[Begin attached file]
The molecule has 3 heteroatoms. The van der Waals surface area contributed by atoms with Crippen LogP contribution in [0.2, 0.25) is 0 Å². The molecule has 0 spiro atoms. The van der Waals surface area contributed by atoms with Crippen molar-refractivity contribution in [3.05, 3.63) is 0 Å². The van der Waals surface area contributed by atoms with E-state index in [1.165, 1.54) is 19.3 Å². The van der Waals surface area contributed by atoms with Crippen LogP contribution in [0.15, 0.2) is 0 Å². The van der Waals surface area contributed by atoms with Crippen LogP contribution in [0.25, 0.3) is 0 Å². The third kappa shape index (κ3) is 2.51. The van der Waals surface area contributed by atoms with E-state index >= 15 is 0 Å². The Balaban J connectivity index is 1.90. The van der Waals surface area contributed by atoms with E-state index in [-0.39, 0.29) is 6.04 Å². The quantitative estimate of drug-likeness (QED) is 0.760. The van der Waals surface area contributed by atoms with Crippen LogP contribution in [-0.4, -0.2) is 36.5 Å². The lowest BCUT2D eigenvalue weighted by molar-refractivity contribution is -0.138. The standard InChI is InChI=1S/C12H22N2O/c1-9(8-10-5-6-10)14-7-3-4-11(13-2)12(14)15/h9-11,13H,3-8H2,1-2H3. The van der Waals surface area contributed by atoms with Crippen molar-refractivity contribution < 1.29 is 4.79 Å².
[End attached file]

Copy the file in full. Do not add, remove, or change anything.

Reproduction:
The molecule has 3 heteroatoms. The van der Waals surface area contributed by atoms with Crippen LogP contribution in [0.2, 0.25) is 0 Å². The molecule has 0 spiro atoms. The van der Waals surface area contributed by atoms with Crippen molar-refractivity contribution in [3.05, 3.63) is 0 Å². The van der Waals surface area contributed by atoms with E-state index in [1.165, 1.54) is 19.3 Å². The van der Waals surface area contributed by atoms with Crippen LogP contribution in [0.15, 0.2) is 0 Å². The van der Waals surface area contributed by atoms with Crippen LogP contribution in [0.25, 0.3) is 0 Å². The third kappa shape index (κ3) is 2.51. The van der Waals surface area contributed by atoms with E-state index >= 15 is 0 Å². The Balaban J connectivity index is 1.90. The van der Waals surface area contributed by atoms with E-state index in [-0.39, 0.29) is 6.04 Å². The quantitative estimate of drug-likeness (QED) is 0.760. The van der Waals surface area contributed by atoms with Crippen LogP contribution in [-0.4, -0.2) is 36.5 Å². The lowest BCUT2D eigenvalue weighted by molar-refractivity contribution is -0.138. The standard InChI is InChI=1S/C12H22N2O/c1-9(8-10-5-6-10)14-7-3-4-11(13-2)12(14)15/h9-11,13H,3-8H2,1-2H3. The van der Waals surface area contributed by atoms with Crippen molar-refractivity contribution < 1.29 is 4.79 Å².